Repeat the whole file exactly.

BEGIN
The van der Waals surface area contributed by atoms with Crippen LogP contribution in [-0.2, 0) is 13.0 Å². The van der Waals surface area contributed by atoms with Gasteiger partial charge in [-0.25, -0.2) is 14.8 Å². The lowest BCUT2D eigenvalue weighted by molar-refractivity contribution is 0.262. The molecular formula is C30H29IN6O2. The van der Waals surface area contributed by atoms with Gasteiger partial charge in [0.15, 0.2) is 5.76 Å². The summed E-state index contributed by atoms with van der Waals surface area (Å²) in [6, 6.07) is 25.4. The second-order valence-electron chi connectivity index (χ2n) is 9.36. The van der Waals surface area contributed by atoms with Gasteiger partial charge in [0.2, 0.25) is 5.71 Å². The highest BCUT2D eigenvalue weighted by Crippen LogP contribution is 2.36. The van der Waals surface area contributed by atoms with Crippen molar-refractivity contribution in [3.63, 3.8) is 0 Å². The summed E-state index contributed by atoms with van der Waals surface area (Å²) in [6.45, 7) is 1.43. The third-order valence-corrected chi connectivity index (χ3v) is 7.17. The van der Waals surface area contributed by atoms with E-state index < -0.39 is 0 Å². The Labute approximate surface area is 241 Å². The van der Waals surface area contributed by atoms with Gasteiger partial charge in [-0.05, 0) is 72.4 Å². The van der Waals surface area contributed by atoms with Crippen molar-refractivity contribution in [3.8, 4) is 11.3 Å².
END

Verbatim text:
The van der Waals surface area contributed by atoms with Crippen LogP contribution in [-0.2, 0) is 13.0 Å². The van der Waals surface area contributed by atoms with Gasteiger partial charge in [-0.25, -0.2) is 14.8 Å². The lowest BCUT2D eigenvalue weighted by molar-refractivity contribution is 0.262. The molecular formula is C30H29IN6O2. The van der Waals surface area contributed by atoms with Gasteiger partial charge in [0.15, 0.2) is 5.76 Å². The summed E-state index contributed by atoms with van der Waals surface area (Å²) in [6, 6.07) is 25.4. The second-order valence-electron chi connectivity index (χ2n) is 9.36. The van der Waals surface area contributed by atoms with Gasteiger partial charge in [0.2, 0.25) is 5.71 Å². The highest BCUT2D eigenvalue weighted by Crippen LogP contribution is 2.36. The van der Waals surface area contributed by atoms with Crippen molar-refractivity contribution in [3.63, 3.8) is 0 Å². The summed E-state index contributed by atoms with van der Waals surface area (Å²) in [6.45, 7) is 1.43. The third-order valence-corrected chi connectivity index (χ3v) is 7.17. The van der Waals surface area contributed by atoms with E-state index < -0.39 is 0 Å². The Labute approximate surface area is 241 Å². The van der Waals surface area contributed by atoms with Gasteiger partial charge in [-0.05, 0) is 72.4 Å². The van der Waals surface area contributed by atoms with Crippen molar-refractivity contribution in [3.8, 4) is 11.3 Å².